LEICESTER, United Kingdom – Despite pledges to fight greenhouse gas emissions, the United Kingdom has spent 60 percent of its support for energy in developing countries on fossil fuel industries, according to a new report.
Released on Tuesday by CAFOD, the development agency of the bishops’ conference of England and Wales, the report — entitled UK support for energy 2010–2017: Protecting the climate and lifting people out of poverty? – argues that the UK’s support for energy in developing countries is inconsistent with supporting “a low-carbon, inclusive energy shift” and calls for a moratorium of UK overseas support for fossil fuels.
“The research, which we undertook for the third time with the Overseas Development Institute, found there is still a contradiction between the commitments the UK has made internationally to tackle climate change, and the support it gives to fossil fuels. In fact, it appears there was no change in the UK’s strategy on overseas energy after it signed up to both the Paris Agreement and the Sustainable Development Goals in 2015, both of which pledge to tackle climate change,” CAFOD said in a statement accompanying the report.
In 2018, the Intergovernmental Panel on Climate Change (IPCC) issued a document warning of disastrous consequences if the world didn’t limit global warming to below 1.5°C above pre-industrial levels.
In May of this year, the UK Parliament declared a “climate emergency” and the next month announced a new emissions target of net-zero greenhouse gases by 2050, the most ambitious target among the G7 nations.
However, the CAFOD report says the UK government has a “patch record” when it comes to its support for fossil fuels overseas.
“The fact that almost 100 percent of UK Export Finance (UKEF) energy support flows to fossil fuels is the ‘elephant in the room,’ undermining UK international climate and development commitments,” the report said.
“Despite increasing investment in low-carbon energy, the UK has provided ongoing – and increasing – support for fossil fuel development. Energy support through UKEF is almost exclusively geared towards fossil fuel investments and projects,” it continued.
“Between 2010 and 2017, there were upward trends for both total UK energy support and ODA [Overseas Development Assistance] energy support in developing countries. UKEF provided the most support for fossil fuels, primarily for oil and gas production,” the report said.
Dr. Sarah Wykes, CAFOD’S lead climate analyst, said it’s “shocking” that UK aid money is still being used on fossil fuels overseas when the country wants to be a leader on climate change.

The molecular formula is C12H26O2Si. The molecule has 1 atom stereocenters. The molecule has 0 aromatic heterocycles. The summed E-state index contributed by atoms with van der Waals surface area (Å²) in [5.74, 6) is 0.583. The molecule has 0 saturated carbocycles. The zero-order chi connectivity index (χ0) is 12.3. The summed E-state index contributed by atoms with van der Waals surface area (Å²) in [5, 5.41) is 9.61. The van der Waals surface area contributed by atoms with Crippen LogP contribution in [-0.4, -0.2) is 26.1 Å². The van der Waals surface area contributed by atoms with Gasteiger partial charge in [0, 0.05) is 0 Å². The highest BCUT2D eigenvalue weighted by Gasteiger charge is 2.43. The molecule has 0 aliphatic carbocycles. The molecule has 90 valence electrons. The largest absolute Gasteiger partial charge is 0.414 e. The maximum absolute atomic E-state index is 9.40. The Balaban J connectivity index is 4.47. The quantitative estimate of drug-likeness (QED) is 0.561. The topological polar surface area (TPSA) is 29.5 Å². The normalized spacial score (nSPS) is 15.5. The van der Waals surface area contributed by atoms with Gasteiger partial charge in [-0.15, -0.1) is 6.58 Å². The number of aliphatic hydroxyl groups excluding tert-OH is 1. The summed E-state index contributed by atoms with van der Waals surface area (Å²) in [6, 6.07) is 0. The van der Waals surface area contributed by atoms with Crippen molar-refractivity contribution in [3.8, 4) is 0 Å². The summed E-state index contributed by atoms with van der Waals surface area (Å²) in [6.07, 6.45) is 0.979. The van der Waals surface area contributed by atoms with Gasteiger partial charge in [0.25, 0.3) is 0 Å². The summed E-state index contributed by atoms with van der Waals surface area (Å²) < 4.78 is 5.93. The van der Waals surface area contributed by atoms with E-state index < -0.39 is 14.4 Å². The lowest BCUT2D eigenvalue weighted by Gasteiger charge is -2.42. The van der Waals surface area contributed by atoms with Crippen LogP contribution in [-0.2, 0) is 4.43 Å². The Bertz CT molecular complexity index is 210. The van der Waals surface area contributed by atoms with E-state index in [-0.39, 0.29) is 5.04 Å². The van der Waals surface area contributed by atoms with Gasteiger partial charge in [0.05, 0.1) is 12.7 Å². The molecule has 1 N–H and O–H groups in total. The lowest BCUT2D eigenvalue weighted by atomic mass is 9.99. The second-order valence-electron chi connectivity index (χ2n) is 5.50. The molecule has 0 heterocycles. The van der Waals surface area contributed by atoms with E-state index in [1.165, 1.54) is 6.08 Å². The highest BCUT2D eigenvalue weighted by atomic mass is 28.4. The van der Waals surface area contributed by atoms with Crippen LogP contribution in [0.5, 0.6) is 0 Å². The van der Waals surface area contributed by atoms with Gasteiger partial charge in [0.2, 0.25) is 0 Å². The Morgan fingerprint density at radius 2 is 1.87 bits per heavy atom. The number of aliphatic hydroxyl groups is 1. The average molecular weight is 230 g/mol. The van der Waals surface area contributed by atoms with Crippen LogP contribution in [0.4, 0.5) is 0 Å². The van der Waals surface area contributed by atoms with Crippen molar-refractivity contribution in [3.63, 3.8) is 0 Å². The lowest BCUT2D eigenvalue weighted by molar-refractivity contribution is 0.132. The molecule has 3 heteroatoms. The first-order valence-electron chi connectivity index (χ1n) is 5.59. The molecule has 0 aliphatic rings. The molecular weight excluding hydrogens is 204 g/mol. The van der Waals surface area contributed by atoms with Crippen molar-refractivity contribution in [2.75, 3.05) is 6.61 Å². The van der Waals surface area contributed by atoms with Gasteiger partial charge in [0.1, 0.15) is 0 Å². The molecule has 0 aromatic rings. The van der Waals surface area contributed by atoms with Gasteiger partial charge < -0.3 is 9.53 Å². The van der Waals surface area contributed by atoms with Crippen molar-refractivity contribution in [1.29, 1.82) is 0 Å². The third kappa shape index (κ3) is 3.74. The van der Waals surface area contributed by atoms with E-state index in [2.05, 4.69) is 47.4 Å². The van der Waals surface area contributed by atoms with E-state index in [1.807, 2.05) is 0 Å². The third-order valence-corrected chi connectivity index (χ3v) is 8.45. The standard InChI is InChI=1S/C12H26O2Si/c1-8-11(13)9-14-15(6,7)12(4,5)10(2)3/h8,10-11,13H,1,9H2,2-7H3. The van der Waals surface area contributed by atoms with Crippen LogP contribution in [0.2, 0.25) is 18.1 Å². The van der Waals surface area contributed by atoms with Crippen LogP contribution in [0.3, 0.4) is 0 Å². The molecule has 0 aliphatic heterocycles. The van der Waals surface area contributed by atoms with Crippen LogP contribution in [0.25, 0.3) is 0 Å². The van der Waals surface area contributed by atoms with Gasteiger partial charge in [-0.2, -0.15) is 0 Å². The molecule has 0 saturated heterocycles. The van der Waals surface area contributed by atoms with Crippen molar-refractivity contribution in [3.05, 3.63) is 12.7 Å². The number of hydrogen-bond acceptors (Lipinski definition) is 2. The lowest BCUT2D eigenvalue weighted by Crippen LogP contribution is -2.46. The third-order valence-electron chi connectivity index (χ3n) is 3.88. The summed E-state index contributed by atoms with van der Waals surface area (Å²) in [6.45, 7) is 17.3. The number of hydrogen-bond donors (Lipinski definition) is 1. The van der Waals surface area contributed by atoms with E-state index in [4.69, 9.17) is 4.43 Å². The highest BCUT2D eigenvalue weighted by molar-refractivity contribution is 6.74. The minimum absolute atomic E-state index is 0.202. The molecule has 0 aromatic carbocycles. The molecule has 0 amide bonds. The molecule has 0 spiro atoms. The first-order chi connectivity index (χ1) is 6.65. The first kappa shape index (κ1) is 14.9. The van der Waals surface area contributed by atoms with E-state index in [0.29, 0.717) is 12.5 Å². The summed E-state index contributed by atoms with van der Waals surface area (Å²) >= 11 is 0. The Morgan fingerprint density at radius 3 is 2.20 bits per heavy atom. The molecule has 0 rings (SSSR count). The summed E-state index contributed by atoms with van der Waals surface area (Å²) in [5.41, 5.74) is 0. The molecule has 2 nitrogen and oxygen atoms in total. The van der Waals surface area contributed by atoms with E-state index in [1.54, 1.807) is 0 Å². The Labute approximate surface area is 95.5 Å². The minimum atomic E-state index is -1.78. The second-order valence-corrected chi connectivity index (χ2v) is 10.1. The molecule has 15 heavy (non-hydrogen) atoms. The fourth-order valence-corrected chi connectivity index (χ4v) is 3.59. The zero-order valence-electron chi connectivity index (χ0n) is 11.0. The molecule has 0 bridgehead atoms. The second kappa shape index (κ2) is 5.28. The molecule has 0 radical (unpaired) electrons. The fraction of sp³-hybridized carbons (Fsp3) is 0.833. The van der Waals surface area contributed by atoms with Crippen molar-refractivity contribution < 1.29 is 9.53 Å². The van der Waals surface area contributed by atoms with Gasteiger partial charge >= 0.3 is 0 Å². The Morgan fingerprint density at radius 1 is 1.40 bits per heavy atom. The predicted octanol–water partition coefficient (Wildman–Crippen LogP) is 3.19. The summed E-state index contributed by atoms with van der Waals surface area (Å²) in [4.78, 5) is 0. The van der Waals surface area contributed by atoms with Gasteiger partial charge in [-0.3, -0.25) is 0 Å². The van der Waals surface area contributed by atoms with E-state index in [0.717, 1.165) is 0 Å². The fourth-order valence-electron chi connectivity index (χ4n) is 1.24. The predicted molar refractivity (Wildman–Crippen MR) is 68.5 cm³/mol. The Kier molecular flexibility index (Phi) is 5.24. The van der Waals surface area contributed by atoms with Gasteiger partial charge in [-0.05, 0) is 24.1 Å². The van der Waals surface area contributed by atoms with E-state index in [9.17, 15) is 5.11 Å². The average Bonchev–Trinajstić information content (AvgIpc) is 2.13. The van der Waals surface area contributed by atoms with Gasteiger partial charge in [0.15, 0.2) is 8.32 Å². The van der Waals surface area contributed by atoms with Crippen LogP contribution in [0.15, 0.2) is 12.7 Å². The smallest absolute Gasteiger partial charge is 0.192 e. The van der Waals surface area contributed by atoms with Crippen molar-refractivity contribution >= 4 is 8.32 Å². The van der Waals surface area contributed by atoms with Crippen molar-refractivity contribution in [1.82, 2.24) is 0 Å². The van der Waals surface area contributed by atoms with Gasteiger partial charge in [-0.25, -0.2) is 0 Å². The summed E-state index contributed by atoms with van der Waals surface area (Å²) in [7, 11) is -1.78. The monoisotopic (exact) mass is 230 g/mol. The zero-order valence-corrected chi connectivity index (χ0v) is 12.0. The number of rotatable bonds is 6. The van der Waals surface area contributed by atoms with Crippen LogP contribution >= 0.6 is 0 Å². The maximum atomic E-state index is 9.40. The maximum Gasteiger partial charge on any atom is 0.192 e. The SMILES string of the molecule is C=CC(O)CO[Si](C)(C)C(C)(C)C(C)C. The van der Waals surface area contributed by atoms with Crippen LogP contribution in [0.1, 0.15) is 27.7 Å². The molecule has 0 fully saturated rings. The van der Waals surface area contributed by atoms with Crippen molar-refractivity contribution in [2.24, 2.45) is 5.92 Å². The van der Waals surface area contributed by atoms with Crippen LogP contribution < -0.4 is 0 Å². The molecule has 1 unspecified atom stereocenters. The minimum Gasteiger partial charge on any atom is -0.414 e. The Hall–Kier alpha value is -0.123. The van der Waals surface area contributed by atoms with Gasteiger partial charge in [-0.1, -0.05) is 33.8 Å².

“At a time when we are reducing the UK’s own reliance on fossil fuels, why are we spending billions of pounds saddling poorer nations with outdated technologies that will cause more climate damage?” Wykes said when the report was released.
Andrew Scott, the Head of the Climate and Energy Program at the Overseas Development Institute, said on Twitter the research “shows that the UK’s support for energy in developing countries is not yet consistent with the goals of the Paris Agreement.”
The CAFOD report makes several recommendations, including placing a moratorium with immediate effect on any new overseas development aid investments in fossil fuels in any forms, as well as a transparent review of any existing fossil fuel investment.
“We want the Secretary of State for International Development to immediately stop any aid money being spent on fossil fuels. The government also needs to come up with a plan for how all government departments will stop supporting fossil fuels and move instead to backing renewable energy sources,” CAFOD said in its statement.
“Our analysis also found that less than 5 percent of overall UK energy support went to getting people living in developing countries connected to modern energy services, while only 12 percent of the aid money spent on energy was spent tackling energy access,” it continues.
CAFOD noted the UK’s commitment to the UN Sustainable Development Goals, including “access to affordable, reliable, sustainable and modern energy for all by 2030.”
“To meet this commitment and deliver the radical energy transition the world needs, the UK should also significantly increase support for the local, renewable energy solutions that are the best option to connect people living ‘off-grid’,” the statement continued.
CAFOD also said the UK government needs to come up with a plan for how all government departments will stop supporting fossil fuels.
A government spokesperson acknowledged to The Independent that the UK needs “to do more if we are going to meet the goals of the Paris agreement on climate.”
The spokesperson reiterated the stance of the prime minister at the G20 last month, that “in future we will look for the greenest way to deliver UK aid.”
“Developing countries will be hardest hit by climate change. We cannot eradicate poverty without also protecting the environment,” the spokesperson added.
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